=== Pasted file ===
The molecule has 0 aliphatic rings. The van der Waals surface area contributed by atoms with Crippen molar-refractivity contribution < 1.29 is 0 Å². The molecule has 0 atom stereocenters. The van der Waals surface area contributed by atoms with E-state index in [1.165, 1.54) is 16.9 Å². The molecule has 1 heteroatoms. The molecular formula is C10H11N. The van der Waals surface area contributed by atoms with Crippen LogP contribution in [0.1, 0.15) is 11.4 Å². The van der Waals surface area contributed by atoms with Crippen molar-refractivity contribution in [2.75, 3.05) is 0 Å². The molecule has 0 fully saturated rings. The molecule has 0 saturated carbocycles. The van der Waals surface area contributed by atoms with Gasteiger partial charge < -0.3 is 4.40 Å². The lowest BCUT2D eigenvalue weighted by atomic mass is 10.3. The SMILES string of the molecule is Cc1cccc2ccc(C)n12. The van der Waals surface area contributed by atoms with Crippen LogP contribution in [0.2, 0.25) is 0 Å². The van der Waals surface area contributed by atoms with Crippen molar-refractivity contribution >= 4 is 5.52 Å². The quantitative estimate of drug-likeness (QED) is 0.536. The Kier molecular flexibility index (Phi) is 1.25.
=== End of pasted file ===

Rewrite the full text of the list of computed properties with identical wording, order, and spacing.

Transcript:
The molecule has 0 aliphatic rings. The van der Waals surface area contributed by atoms with Crippen molar-refractivity contribution < 1.29 is 0 Å². The molecule has 0 atom stereocenters. The van der Waals surface area contributed by atoms with E-state index in [1.165, 1.54) is 16.9 Å². The molecule has 1 heteroatoms. The molecular formula is C10H11N. The van der Waals surface area contributed by atoms with Crippen LogP contribution in [0.1, 0.15) is 11.4 Å². The van der Waals surface area contributed by atoms with Crippen molar-refractivity contribution in [2.75, 3.05) is 0 Å². The molecule has 0 fully saturated rings. The molecule has 0 saturated carbocycles. The van der Waals surface area contributed by atoms with Gasteiger partial charge < -0.3 is 4.40 Å². The lowest BCUT2D eigenvalue weighted by atomic mass is 10.3. The SMILES string of the molecule is Cc1cccc2ccc(C)n12. The van der Waals surface area contributed by atoms with Crippen LogP contribution in [0.2, 0.25) is 0 Å². The van der Waals surface area contributed by atoms with Crippen molar-refractivity contribution >= 4 is 5.52 Å². The quantitative estimate of drug-likeness (QED) is 0.536. The Kier molecular flexibility index (Phi) is 1.25.